Eight players with deep roots on the New England football scene were announced as Modern Era nominees for the Pro Football Hall of Fame‘s Class of 2016, it was revealed on Wednesday.
Quarterback Drew Bledsoe, defensive linemen Fred Smerlas and Willie McGinest, linebackers Tedy Bruschi and Mike Vrabel and defensive backs Rodney Harrison, Ty Law and Lawyer Milloy were all named Wednesday as part of a group of 108 individuals who are under consideration for election to the Pro Football Hall of Fame as part of the Class of 2016. The nominees consist of 93 players (51 offense, 33 defense, 9 special teams) and 15 coaches. (Check out the complete list here.) The Modern Era nominees will be trimmed to 25 semifinalists in November and, from there, to 15 finalists in January.
Eighteen finalists will be presented to the full 46-member Pro Football Hall of Fame Selection Committee during its annual selection meeting on the eve of Super Bowl 50. The finalists will consist of 15 Modern Era finalists, the recently named senior candidates, Ken Stabler and Dick Stanfel, and 2016 contributor candidate Edward DeBartolo, Jr.
For more Patriots news, check out weei.com/patriots.
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|Thieves poach 3 Super Bowl rings from Mike Vrabel, and he’s pretty ticked||11.08.14 at 5:16 pm ET|
Vrabel, now the linebackers coach for the Houston Texans, tweeted Saturday that burglars broke into his home and took the jewelry.
Vrabel took to Twitter to express his outrage. “To all the Houston area pawn shops: 3 super bowl rings are headed your way. Courtesy of the m—– f—— who smashed our back door in.”
Vrabel wasn’t alone. His wife, Jen, lit into the culprits of the crime.
‘ jen (@JenVrabel1) November 8, 2014
According to a spokesperson for the Bellaire Police Department, the break-in took place around 11 a.m. Saturday. The Texans are on a bye this weekend.
Vrabel was a starting linebacker on the Patriots teams that won Super Bowls XXXVI, XXXVIII and XXXIX. He was also a favorite receiving target of quarterback Tom Brady.
A championship ring from the Patriots’ Super Bowl XXXVI season sold on eBay in April 2012 for $50,000.
|As expected, new Texans coaching staff has heavy New England influence||02.05.14 at 5:39 pm ET|
The Texans and new head coach Bill O’Brien announced Houston’s new coaching staff on Wednesday, and it’s hardly a surprise that it has a heavy New England influence.
Joining O’Brien — who spent five seasons on Bill Belichick‘s staff with the Patriots — will be Romeo Crennel (former New England defensive coordinator who will also serve as DC in Houston) and George Godsey (who was the Patriots’ tight ends coach, but will be quarterbacks coach with the Texans). In addition, Patriots players Mike Vrabel (linebackers) and Anthony Pleasant (assistant strength and conditioning) will join O’Brien’s staff as assistants.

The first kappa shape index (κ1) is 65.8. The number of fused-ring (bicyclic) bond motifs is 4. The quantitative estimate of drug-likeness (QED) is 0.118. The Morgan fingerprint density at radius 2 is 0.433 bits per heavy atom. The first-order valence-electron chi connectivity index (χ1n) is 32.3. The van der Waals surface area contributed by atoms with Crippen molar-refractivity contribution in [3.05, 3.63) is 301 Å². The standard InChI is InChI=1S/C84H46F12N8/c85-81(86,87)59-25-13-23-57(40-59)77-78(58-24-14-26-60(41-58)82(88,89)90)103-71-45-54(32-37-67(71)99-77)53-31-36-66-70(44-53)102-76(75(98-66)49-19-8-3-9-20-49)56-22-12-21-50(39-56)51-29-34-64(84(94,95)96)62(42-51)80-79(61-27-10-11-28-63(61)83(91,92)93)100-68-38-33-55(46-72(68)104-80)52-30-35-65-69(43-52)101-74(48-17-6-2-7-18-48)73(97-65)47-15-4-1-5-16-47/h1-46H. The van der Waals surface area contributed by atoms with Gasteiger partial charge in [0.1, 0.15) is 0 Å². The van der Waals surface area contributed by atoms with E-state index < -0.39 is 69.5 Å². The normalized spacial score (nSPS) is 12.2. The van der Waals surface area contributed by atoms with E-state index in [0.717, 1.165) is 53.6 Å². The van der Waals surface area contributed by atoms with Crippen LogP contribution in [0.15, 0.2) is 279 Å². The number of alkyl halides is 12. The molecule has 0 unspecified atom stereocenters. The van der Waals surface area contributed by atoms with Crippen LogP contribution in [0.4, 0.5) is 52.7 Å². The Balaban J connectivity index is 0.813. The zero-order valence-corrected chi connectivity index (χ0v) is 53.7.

‘We’ve put together a great staff of enthusiastic and passionate coaches with good character who have successful backgrounds in coaching,’ O’Brien said in a statement issued by the team. ‘It was important to put together a group who will be great teachers and I’m excited to begin our preparations for the 2014 season.’
The following is a portion of the press release issued by the team:
Crennel comes to Houston following a three-year stint with the Kanas City Chiefs (2010-12) where he served as defensive coordinator (2010-11), interim head coach (2011) and head coach (2012). Prior to Kansas City, Crennel spent four seasons as head coach of the Cleveland Browns (2005-08) following a highly successful stretch as defensive coordinator with the Patriots from 2001-04, where he helped the team win three Super Bowl titles. His first role as a defensive coordinator came in 2000 with Cleveland after stints with the New York Jets (1997-99), New England (1993-96) and New York Giants (1981-92).
Godsey joins the Texans after three years with the Patriots, first as offensive assistant in 2011 and then as tight ends coach the past two seasons. Prior to joining the Patriots, Godsey spent the previous seven seasons (2004-10) at Central Florida under head coach George O’Leary, who O’Brien coached with at Georgia Tech from 1995-01. Godsey played quarterback at Georgia Tech from 1998-01, where he first crossed paths with O’Brien, the running backs coach from 1998-00 and offensive coordinator/quarterbacks coach in 2001.
Pleasant was the defensive line coach for the Kansas City Chiefs from 2010-13 after working with the team as part of the NFL Minority Coaching Fellowship in 2009. The former defensive lineman played 14 seasons in the NFL, including separate stints under Crennel’s guidance with the New York Jets (1998-99) and Patriots (2001-03)
Vrabel served as defensive line coach at Ohio State for the 2012-13 seasons after starting his coaching career as the linebackers coach for the Buckeyes in 2011. A former NFL linebacker for the Patriots, Vrabel was a part of three Super Bowl victories (2001, 2003, 2004) in his 14-year NFL career.